In dialogue, you could end up because you’ve got — now you’ve got the emotional connection; you’ve got the common ground; and you’ve recognized an internal logic pattern to that person’s thought process. The danger is you just end up becoming friends and really don’t discuss the dispute. And that’s really delicate because you’re there to actually have a conversation about where you disagree so you want to get to that eventually. So here to avoid the danger of the Stockholm syndrome, what’s really needed is moral courage. It’s an understanding of look, you know, so let me give an example. I regularly talk to Islamists as well, right. So if I’m talking to an Islamist and I can say and it’s easy for me to say I know where you’re coming from. I believed these things for 13 years. I understand your anger. I understand your internal logic and your train of thought and everything. But what I don’t want to do is end up ignoring the fact that this person may believe that in one day in an idle caliphate, it’s okay to cut the hand of the thief off if the Sharia conditions for theft have been met in that situation.

I never want to be able to sympathize with that perspective. I want to eventually get to a point where I challenge that and change their view of that to say, "It’s never okay to cut someone’s hand off from now until forever. It’s never okay to stone a woman or a man to death for adultery from now until forever." These things are, even in some ideal utopia that you think you want to create called a caliphate, it’s never going to be okay with me. How do we have that conversation in a delicate way, whereas I said the first thing is not to succumb to Stockholm syndrome. And this is why because there are things that are genuinely unpalatable that the person may believe. So maintaining that moral courage, recognizing your own moral compass to say no, these things are wrong — no matter how nice this person is and how civilized they are — these things are wrong. Let me now engage in a conversation with them. But I think if all of those other conditions are there, it’s a lot easier to have that conversation without being disrespectful on a one-on-one level.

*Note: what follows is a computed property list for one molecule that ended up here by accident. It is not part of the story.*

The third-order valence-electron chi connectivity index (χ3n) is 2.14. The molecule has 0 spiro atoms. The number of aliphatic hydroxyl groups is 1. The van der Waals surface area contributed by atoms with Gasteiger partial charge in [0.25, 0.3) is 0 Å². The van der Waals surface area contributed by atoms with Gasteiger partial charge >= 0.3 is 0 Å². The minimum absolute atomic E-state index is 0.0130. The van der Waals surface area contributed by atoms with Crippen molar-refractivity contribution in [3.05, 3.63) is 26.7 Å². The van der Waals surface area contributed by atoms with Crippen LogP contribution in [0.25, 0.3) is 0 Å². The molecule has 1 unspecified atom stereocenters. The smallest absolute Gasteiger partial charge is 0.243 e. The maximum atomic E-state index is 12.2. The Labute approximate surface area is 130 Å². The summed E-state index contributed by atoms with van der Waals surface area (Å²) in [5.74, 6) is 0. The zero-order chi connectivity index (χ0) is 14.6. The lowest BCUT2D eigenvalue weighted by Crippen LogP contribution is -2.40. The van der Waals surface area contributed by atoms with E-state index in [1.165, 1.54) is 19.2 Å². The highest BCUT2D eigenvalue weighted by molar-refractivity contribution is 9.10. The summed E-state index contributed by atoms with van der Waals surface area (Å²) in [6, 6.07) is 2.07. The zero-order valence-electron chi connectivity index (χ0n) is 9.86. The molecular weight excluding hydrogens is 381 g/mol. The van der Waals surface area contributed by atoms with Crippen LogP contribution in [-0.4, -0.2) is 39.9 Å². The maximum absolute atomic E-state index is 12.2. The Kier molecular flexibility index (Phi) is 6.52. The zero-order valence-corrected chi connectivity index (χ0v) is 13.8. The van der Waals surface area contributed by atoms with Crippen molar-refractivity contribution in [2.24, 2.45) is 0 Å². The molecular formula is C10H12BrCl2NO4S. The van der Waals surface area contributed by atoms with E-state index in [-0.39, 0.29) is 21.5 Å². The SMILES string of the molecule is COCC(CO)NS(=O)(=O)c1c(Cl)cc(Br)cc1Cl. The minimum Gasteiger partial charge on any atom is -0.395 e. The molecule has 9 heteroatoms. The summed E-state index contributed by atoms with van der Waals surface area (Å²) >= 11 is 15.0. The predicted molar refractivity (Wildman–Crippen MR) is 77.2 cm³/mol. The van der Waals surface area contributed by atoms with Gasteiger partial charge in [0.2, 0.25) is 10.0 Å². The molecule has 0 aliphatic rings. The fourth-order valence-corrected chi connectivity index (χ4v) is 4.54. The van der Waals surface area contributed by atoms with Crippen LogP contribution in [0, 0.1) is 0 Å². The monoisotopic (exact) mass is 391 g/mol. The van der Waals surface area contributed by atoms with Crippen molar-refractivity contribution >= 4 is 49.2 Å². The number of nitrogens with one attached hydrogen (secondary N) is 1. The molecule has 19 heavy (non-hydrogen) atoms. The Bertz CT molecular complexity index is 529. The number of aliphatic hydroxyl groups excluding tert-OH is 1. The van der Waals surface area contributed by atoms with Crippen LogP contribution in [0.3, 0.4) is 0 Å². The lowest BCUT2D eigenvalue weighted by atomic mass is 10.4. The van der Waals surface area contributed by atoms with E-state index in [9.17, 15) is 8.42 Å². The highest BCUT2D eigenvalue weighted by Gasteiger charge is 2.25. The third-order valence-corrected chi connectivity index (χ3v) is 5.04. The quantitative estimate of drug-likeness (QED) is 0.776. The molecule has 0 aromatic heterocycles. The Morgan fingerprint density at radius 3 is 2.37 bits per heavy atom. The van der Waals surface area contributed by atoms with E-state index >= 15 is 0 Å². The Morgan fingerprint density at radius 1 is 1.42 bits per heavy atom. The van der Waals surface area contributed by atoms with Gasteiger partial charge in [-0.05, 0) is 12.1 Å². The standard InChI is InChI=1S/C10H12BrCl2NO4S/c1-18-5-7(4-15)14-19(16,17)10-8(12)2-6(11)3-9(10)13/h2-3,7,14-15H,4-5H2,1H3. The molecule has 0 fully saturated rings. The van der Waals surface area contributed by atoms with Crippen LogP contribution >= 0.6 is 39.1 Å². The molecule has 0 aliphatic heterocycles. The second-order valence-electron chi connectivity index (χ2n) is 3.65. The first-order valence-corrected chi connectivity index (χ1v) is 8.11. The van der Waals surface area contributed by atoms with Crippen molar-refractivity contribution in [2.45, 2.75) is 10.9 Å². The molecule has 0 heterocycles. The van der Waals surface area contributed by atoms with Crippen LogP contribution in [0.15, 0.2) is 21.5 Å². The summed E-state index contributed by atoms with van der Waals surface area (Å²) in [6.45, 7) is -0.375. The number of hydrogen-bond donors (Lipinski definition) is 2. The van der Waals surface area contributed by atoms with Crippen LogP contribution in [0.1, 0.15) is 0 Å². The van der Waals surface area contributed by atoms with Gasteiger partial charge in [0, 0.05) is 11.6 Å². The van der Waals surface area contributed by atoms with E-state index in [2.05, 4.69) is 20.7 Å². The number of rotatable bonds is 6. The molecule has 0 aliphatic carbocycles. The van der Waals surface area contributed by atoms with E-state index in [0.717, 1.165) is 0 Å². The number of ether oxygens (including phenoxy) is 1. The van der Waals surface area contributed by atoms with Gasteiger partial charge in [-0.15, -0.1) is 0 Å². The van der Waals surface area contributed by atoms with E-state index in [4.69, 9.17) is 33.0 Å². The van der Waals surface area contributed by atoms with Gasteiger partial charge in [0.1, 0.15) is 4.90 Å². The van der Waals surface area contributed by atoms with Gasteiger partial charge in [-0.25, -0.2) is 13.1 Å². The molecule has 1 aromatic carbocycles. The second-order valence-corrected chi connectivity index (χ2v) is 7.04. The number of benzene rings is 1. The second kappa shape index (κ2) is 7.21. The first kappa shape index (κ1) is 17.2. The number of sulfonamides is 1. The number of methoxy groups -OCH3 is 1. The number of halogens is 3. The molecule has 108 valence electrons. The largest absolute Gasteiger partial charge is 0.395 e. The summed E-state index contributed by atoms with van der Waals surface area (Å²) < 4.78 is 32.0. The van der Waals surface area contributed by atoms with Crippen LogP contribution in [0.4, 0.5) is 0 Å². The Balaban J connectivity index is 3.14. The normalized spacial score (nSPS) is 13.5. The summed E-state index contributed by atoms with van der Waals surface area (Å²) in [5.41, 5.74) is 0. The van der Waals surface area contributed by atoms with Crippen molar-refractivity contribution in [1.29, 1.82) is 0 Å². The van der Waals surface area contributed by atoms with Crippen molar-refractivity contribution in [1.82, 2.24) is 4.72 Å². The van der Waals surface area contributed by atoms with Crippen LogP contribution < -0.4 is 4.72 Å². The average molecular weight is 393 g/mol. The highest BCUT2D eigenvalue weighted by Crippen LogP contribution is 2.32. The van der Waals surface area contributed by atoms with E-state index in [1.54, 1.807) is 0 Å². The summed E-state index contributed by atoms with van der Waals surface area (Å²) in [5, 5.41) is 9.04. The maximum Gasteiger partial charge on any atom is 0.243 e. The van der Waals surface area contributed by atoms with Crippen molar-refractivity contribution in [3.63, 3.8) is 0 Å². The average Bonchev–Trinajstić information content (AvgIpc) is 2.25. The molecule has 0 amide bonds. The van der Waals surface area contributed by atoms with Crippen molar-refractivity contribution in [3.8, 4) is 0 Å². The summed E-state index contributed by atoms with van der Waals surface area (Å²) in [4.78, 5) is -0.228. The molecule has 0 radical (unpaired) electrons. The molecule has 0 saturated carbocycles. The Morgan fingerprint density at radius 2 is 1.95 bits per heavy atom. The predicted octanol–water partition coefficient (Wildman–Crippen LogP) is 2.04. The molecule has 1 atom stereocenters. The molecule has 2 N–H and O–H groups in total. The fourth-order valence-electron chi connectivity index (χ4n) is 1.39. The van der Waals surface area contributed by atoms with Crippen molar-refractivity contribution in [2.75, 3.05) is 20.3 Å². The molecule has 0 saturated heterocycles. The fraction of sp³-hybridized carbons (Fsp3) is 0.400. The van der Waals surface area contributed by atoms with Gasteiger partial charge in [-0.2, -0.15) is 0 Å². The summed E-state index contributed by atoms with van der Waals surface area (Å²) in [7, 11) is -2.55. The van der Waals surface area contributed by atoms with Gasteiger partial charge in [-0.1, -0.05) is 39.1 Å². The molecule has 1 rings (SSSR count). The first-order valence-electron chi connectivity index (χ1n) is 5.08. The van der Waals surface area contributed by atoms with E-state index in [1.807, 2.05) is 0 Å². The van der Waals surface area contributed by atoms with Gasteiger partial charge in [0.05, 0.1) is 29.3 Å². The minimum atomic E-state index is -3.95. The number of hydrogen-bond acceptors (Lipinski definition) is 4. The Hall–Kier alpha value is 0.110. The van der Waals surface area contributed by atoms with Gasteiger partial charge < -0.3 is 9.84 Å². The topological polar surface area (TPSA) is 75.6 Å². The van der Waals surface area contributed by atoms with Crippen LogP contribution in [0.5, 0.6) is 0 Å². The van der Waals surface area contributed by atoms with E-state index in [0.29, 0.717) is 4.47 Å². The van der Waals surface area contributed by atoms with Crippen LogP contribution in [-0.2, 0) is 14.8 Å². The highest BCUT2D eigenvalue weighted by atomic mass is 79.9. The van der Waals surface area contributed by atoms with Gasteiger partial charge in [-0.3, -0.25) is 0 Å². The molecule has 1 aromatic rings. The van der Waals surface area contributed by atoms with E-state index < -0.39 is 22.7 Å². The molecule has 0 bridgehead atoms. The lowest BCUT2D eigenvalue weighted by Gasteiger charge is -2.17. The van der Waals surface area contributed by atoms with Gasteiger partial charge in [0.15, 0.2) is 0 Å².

The current state of social/political debate and discourse leaves a lot to be desired. In this Big Think Edge preview, Islamic reform activist Maajid Nawaz describes how to build a successful, respectful dialogue that can serve an actual purpose and spur progress. Nawaz is the co-author (with neuroscientist Sam Harris) of a new book called Islam and the Future of Tolerance.